Benchmarking Your App with MetricKit

Sometimes we may be interested on how well our app is performing out there in the world. After all, our apps may be running in different environments that are hard to test or that Instruments may not catch.

For this purpose, Apple introduced MetricKit back in WWDC2019. MetricKit allows us to aggregate and analyze this benchmark data on a per-device basis, and not only does it include information on performance and battery usage, but also on exceptions and crash reports.

MetricKit will provide us with data of the last 24 hours at most, an it will include all kinds of metrics.

Implementing MetricKit

In order to implement and start using MetricKit, we need a place in our app that never gets destroyed and is always there, receiving system events. A good candidate for this is our AppDelegate. All we need to do is to register ourselves to the MXMetricManager object, extend our AppDelegate to conform to MXMetricManagerSubscriber, and implement the didReceive(_:) method of this protocol.

// In AppDelegate
func application(_ application: UIApplication, didFinishLaunchingWithOptions launchOptions: [UIApplication.LaunchOptionsKey: Any]?) -> Bool {
    // Override point for customization after application launch.
    return true

// ...
// Creating an extension to conform to MXMetricManagerSubscriber
extension AppDelegate: MXMetricManagerSubscriber {
    func didReceive(_ payloads: [MXMetricPayload]) {
        // Handle payloads here

Around every 24 hours, MetricKit will call the didReceive(_:) method and it will handle us many payloads. A Payload is simply an object that wraps certain metric data. If you explore the properties of this object, you will find the animationMetrics property, which is a MXAnimationMetrics? - like you can tell, it contains metrics related to animations. You will also find applicationLaunchMetrics (MXAppLaunchMetrics?), cellularConditionMetrics (MXCellularConditionMetrics), and many more.

It’s worth noting that a MXMetricPayload contains a bunch of metrics, but it may not contain all the metrics in a single payload. That is to say, you may receive a payload that has the applicationLaunchMetrics property filled in, but not the animationMetrics one, and so on. This is why it is important to actually iterate through the array and check what metrics are filled in.

How can we test this when we expect metrics to be called every 24 hours? Luckily, Xcode has a way to simulate metrics. Do note that this doesn’t work on the simulator and you will need to attach your physical device.

To emulate metrics, go to the Debug menu in Xcode, and then click Simulate MetricKit Payloads.

Manually Logging Critical Sections of your Code

By default, MetricKit will give us a lot of information regarding the usage of our app, but you can also manually log critical sections of your app. You can use this to benchmark code that you suspect is taking too long, for example, and understand better the behavior of your app under certain specific scenarios.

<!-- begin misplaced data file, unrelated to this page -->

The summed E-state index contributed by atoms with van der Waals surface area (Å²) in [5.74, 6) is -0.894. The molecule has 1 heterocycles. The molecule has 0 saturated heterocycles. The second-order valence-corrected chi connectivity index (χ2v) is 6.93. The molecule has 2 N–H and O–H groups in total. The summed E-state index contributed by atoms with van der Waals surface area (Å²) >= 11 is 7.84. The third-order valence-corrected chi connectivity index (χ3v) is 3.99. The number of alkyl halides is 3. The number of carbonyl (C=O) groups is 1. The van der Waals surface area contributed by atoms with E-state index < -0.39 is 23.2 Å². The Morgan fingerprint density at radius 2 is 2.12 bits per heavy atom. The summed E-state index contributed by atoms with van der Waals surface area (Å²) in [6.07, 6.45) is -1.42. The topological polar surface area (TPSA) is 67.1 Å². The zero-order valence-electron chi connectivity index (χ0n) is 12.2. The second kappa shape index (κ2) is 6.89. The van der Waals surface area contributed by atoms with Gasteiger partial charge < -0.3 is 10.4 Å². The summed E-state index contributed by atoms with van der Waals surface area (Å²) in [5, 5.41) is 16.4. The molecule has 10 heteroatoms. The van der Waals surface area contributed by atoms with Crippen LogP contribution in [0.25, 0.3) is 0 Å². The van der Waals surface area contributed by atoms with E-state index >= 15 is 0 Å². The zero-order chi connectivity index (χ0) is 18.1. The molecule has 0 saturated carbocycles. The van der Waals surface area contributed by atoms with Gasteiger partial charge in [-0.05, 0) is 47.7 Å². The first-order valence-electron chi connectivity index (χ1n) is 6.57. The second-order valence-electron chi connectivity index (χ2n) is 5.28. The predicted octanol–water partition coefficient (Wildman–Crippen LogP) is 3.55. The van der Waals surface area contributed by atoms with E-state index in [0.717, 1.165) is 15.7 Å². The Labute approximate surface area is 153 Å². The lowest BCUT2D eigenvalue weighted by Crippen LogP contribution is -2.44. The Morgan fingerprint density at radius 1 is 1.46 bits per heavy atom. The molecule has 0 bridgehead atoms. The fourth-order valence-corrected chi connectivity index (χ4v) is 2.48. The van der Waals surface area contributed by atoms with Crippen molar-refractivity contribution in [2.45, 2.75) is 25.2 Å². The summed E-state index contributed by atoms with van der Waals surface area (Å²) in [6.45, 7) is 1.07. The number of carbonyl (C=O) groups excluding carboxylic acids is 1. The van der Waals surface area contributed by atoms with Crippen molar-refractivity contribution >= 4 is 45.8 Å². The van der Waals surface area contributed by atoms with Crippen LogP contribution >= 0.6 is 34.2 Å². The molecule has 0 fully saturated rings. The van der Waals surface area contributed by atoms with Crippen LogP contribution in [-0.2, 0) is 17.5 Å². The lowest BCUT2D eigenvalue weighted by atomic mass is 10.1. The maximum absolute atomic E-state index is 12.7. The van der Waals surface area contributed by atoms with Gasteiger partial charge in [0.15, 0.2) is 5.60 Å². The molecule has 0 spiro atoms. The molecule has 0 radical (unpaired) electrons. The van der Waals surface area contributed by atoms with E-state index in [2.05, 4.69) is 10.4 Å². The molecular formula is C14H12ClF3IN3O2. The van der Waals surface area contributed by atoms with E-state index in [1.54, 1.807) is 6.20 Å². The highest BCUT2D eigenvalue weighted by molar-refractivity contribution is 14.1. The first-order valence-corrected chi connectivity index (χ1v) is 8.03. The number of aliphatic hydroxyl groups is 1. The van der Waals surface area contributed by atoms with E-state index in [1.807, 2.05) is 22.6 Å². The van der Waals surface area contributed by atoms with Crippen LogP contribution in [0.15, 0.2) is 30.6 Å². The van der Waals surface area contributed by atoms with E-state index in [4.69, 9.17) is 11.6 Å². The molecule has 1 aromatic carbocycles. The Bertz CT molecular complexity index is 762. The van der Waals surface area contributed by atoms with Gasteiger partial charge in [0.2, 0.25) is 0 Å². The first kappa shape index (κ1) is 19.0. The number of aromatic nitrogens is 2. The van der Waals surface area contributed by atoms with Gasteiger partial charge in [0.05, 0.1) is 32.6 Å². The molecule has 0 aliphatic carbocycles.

let filterLog = MXMetricManager.makeLogHandle(category: "Picture Filter")

func applyFilter(nanmed name: String) {
    mxSignpost(.begin, log: filterLog, name: "\(name) filter")
	// Long running operation of applying a filter here
	// ..
	// Don't forget to call end to end the data collection. This can go inside a completion handler as well.
    mxSignpost(.end, log: filterLog, name: "\(name) filter")

Sending Metric Data to a Web Service.

You may want to process and store the metric information to help you understand your users’ habits and your app performance in the long run.

Apple thought it through, and all metrics that inherit from MXMetric have a jsonRepresentation property you can use to easily send this over to a custom web service.

WWDC2020 Improvements

The basics of this article covers how you can use MetricKit. Some metrics may be unavailable on iOS 13. This section will cover what’s new with this framework in iOS 14 so you don’t expect it to work in iOS 13.

Some new tasks we can do now include:

  • CPU Instructions
  • Scroll Hitches, for when scrolling through a table view or other scrollable components feels laggy. This is good to measure the graphical performance in your app and find reasons for dropped frames or other unwanted visual artifacts.
  • App exit reasons

MetricKit Diagonistics

With Diagnostics, we can get more detailed info for hangs, crashes, disk writes, and CPU exceptions. It allow us to literally get a stack trace of the call site.

To make use of this, all we need to do is implement a new method of MXMetricManagerSubscriber. didReceive(_:), but this time, it will pass you an array of MXDiagnosticPayload instead of MXMetricPayload. And that’s it. It will work exactly the same way as the other protocol method.

The API for dealing with MXDiagnosticPayload is pretty much the same as MXMetricPayload. Where we had MXMetric as the base class for all metric objects, we now have MXDiagnostic which fulfills that paper for diagnostics. MXDiagnosticPayload will wrap a bunch of MXDiagnostic subclasses the same way MXMetricDiagonistic does for wrapping MXMetric subclasses.

It also includes a MXCallStackTree object. This encapsulates stack traces for the moments when regressions occurred. These stacktraces are unsymbolicated.

The new subclasses introduced in WWDC2020 for diagnostics are:

  • MXHangDiagnostic
  • MXCPUExceptionDiagnostic
  • MXDiskWriteExceptionDiagnostic
  • MXCrashDiagnostic


MetricKit allows us to benchmark our apps. It aggregates a lot of data and hands it to us in reasonable intervals. WWDC2020 introduced the ability to not only do benchmarking but also diagnostics for apps crashing, hanging, and more. Implementing MetricKit in your app is very easy and it’s all about implementing two delegate calls (or just one, depending on whether you want diagnostics or not).